BERMAN: Can I say my problem with this?
BERMAN: Sam Adams is like, of course, the famous Boston beer. And it says that you can drink Sam Adams are more Republican. There are four Republicans roughly in Massachusetts. So --
O'BRIEN: Maybe that's -- you know, it's a national --
HUNTSMAN: -- but I think I'm more of Heineken. I'm not a huge beer drinker, but -
O'BRIEN: -- that you are not a beer drinker.
HUNTSMAN: I'm not, really, but if I had a choice, I'd probably pick a Heineken.
O'BRIEN: (INAUDIBLE), isn't it?
BAEZ: What do they say about the fruit-flavored beers?
O'BRIEN: There are fruit-flavored beers?
BAEZ: Of course.
O'BRIEN: I don't drink beer at all, so I didn't even know.
SOCARIDES: But this is all about marketing, right?
SOCARIDES: It's -- it's a consumer product. They market to certain segments. The look of the product, the advertising, it all says something about who they're going after.
O'BRIEN: Oh, so you make sense, you say, because it's still correlated to who you're going to try to get as a consumer.
HUNTSMAN: Now, you would it drink them all. You're a balanced news reporter. I'd take all of them.
BERMAN: You know, I try to be non-biased --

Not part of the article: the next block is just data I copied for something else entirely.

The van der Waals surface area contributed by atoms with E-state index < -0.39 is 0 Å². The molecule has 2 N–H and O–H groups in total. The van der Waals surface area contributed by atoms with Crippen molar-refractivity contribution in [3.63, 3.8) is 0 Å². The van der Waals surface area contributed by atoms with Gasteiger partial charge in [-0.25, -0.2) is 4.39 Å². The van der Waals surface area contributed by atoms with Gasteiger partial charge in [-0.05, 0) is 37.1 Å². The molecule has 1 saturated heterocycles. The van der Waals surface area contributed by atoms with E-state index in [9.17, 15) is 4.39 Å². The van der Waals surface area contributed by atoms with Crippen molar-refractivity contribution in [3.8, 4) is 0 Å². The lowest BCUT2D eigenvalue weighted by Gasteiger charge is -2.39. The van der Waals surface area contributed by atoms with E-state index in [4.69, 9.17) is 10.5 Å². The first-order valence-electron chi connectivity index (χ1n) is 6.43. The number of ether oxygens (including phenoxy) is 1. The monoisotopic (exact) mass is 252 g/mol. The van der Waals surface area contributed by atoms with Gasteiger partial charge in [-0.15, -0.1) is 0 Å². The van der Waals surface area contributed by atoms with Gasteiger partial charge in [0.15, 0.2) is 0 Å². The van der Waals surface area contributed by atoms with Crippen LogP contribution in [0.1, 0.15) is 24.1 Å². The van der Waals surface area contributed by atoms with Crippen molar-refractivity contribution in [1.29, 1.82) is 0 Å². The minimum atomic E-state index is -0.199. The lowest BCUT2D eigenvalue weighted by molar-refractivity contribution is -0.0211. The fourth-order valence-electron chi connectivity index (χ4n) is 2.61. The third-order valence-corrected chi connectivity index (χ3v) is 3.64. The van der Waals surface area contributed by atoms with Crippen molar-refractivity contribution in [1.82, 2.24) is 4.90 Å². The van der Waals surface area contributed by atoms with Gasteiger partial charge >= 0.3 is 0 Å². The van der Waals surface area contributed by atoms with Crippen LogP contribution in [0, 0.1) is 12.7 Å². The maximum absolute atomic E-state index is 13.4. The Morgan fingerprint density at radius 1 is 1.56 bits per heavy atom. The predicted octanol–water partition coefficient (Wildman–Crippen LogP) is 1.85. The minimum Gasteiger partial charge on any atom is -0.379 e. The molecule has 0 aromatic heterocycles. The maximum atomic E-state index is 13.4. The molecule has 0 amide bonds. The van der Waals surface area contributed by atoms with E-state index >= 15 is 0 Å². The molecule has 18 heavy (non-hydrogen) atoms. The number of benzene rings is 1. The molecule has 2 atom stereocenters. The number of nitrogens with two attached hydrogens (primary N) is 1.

O'BRIEN: Still ahead this morning on STARTING POINT, he's a star on the court. Basketball, though, isn't his only talent. Tyson Chandler of the New York Knicks showing off his other skills behind the camera. He's going to join us live straight ahead.
And then what went on behind closed doors during the financial crisis? A new book explores how President Obama and Congress tried to restore the economy and failed. Acclaimed doctor and journalist, Bob Woodward. Stick with us. He joins us live.
Welcome. Nice to see you, sir. Always great to have you. Appreciate it.
BOB WOODWARD, AUTHOR, "THE PRICE OF POLITICS": How are you? Nice to see you.
O'BRIEN: Always great to have you. Appreciate it.
O'BRIEN: Welcome back. You're watching STARTING POINT. Let's get right to John Berman for a look at today's top stories. Good morning, again.
BERMAN: Thanks, Soledad. President Obama will place a call to Israel Prime Minister Benjamin Netanyahu today, the first time they have spoken since that September attack on the U.S. consulate in Libya. Netanyahu has been pressuring the President to handle the nuclear threat from Iran by drawing a red line. The President has not obliged so far.
Earlier on STARTING POINT, we spoke with a Netanyahu spokesman about the U.S.-Israel relationship.
(BEGIN VIDEO CLIP)
MARK REGEV, SPOKESMAN, ISRAELI PRIME MINISTER NETANYAHU: The American position has been consistent. The U.S. says it will act to prevent a nuclear weapon, and that means if you're going to prevent it, it means you will do something beforehand. Our position and the United States position are almost identical. And we have to continue talking to see what we can do to prevent the Iranians from achieving a nuclear bomb.